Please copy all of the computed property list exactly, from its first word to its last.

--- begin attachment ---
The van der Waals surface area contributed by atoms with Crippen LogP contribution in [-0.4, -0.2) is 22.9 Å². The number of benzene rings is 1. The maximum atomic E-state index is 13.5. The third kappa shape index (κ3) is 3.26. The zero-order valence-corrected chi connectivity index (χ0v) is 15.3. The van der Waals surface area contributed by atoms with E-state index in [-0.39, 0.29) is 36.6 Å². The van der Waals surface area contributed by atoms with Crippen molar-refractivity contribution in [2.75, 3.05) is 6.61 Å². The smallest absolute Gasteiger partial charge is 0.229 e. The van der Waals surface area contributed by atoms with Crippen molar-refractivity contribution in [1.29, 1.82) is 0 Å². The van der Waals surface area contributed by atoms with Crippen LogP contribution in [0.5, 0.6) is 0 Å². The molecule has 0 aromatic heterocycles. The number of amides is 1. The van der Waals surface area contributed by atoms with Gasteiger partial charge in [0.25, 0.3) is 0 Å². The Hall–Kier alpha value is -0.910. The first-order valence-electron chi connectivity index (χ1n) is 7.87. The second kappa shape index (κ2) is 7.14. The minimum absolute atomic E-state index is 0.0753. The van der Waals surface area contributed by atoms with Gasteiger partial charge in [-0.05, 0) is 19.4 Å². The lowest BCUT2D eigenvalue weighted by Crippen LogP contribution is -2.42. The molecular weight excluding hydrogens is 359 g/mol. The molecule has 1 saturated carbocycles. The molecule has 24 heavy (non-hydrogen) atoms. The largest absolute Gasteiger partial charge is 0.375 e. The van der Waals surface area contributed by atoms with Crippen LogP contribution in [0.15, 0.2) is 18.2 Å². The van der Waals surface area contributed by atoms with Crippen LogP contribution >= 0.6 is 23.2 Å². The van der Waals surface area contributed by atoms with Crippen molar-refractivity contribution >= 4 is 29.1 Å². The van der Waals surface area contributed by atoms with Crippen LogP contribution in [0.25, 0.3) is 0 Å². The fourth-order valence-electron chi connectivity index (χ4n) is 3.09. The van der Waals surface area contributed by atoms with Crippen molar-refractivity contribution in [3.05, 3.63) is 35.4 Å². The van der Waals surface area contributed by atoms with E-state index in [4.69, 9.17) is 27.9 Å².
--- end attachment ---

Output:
The van der Waals surface area contributed by atoms with Crippen LogP contribution in [-0.4, -0.2) is 22.9 Å². The number of benzene rings is 1. The maximum atomic E-state index is 13.5. The third kappa shape index (κ3) is 3.26. The zero-order valence-corrected chi connectivity index (χ0v) is 15.3. The van der Waals surface area contributed by atoms with E-state index in [-0.39, 0.29) is 36.6 Å². The van der Waals surface area contributed by atoms with Crippen molar-refractivity contribution in [2.75, 3.05) is 6.61 Å². The smallest absolute Gasteiger partial charge is 0.229 e. The van der Waals surface area contributed by atoms with Crippen molar-refractivity contribution in [1.29, 1.82) is 0 Å². The van der Waals surface area contributed by atoms with Crippen LogP contribution in [0.5, 0.6) is 0 Å². The molecule has 0 aromatic heterocycles. The number of amides is 1. The van der Waals surface area contributed by atoms with Gasteiger partial charge in [0.25, 0.3) is 0 Å². The Hall–Kier alpha value is -0.910. The first-order valence-electron chi connectivity index (χ1n) is 7.87. The second kappa shape index (κ2) is 7.14. The minimum absolute atomic E-state index is 0.0753. The van der Waals surface area contributed by atoms with Gasteiger partial charge in [-0.05, 0) is 19.4 Å². The lowest BCUT2D eigenvalue weighted by Crippen LogP contribution is -2.42. The molecular weight excluding hydrogens is 359 g/mol. The molecule has 1 saturated carbocycles. The molecule has 24 heavy (non-hydrogen) atoms. The largest absolute Gasteiger partial charge is 0.375 e. The van der Waals surface area contributed by atoms with Crippen LogP contribution in [0.15, 0.2) is 18.2 Å². The van der Waals surface area contributed by atoms with Crippen LogP contribution >= 0.6 is 23.2 Å². The van der Waals surface area contributed by atoms with Crippen molar-refractivity contribution >= 4 is 29.1 Å². The van der Waals surface area contributed by atoms with Crippen LogP contribution in [0.25, 0.3) is 0 Å². The fourth-order valence-electron chi connectivity index (χ4n) is 3.09. The van der Waals surface area contributed by atoms with Crippen molar-refractivity contribution in [3.05, 3.63) is 35.4 Å². The van der Waals surface area contributed by atoms with E-state index in [4.69, 9.17) is 27.9 Å².